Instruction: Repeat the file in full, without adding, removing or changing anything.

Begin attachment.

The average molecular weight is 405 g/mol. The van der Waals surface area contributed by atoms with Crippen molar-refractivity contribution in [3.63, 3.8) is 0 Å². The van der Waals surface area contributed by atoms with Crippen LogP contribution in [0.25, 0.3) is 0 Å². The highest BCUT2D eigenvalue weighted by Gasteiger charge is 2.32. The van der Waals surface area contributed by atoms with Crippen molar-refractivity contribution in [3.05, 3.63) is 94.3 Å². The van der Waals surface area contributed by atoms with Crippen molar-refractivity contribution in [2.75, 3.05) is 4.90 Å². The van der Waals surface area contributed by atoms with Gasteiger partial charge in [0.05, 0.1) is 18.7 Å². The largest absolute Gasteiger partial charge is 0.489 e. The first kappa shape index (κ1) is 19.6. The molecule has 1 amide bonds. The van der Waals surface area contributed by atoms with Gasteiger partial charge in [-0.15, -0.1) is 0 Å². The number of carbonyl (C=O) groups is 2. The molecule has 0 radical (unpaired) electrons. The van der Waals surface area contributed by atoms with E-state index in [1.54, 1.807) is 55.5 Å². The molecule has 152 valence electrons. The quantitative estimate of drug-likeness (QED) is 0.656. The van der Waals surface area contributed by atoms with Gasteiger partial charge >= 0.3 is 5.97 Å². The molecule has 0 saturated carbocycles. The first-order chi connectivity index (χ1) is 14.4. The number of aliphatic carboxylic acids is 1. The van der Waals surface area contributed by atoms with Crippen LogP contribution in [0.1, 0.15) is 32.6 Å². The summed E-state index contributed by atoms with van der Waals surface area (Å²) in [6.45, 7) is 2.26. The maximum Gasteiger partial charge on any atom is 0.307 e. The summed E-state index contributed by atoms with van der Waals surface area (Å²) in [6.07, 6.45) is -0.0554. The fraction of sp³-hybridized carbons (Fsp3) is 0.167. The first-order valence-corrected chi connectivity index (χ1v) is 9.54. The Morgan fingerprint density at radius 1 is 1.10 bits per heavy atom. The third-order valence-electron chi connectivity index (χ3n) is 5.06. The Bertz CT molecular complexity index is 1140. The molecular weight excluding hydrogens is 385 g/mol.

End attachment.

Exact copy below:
The average molecular weight is 405 g/mol. The van der Waals surface area contributed by atoms with Crippen molar-refractivity contribution in [3.63, 3.8) is 0 Å². The van der Waals surface area contributed by atoms with Crippen LogP contribution in [0.25, 0.3) is 0 Å². The highest BCUT2D eigenvalue weighted by Gasteiger charge is 2.32. The van der Waals surface area contributed by atoms with Crippen molar-refractivity contribution in [3.05, 3.63) is 94.3 Å². The van der Waals surface area contributed by atoms with Crippen molar-refractivity contribution in [2.75, 3.05) is 4.90 Å². The van der Waals surface area contributed by atoms with Gasteiger partial charge in [0.05, 0.1) is 18.7 Å². The largest absolute Gasteiger partial charge is 0.489 e. The first kappa shape index (κ1) is 19.6. The molecule has 1 amide bonds. The van der Waals surface area contributed by atoms with Gasteiger partial charge in [-0.15, -0.1) is 0 Å². The number of carbonyl (C=O) groups is 2. The molecule has 0 radical (unpaired) electrons. The van der Waals surface area contributed by atoms with E-state index in [1.54, 1.807) is 55.5 Å². The molecule has 152 valence electrons. The quantitative estimate of drug-likeness (QED) is 0.656. The van der Waals surface area contributed by atoms with Gasteiger partial charge >= 0.3 is 5.97 Å². The molecule has 0 saturated carbocycles. The first-order chi connectivity index (χ1) is 14.4. The number of aliphatic carboxylic acids is 1. The van der Waals surface area contributed by atoms with Crippen LogP contribution in [0.1, 0.15) is 32.6 Å². The summed E-state index contributed by atoms with van der Waals surface area (Å²) in [6.45, 7) is 2.26. The maximum Gasteiger partial charge on any atom is 0.307 e. The summed E-state index contributed by atoms with van der Waals surface area (Å²) in [6.07, 6.45) is -0.0554. The fraction of sp³-hybridized carbons (Fsp3) is 0.167. The first-order valence-corrected chi connectivity index (χ1v) is 9.54. The Morgan fingerprint density at radius 1 is 1.10 bits per heavy atom. The third-order valence-electron chi connectivity index (χ3n) is 5.06. The Bertz CT molecular complexity index is 1140. The molecular weight excluding hydrogens is 385 g/mol.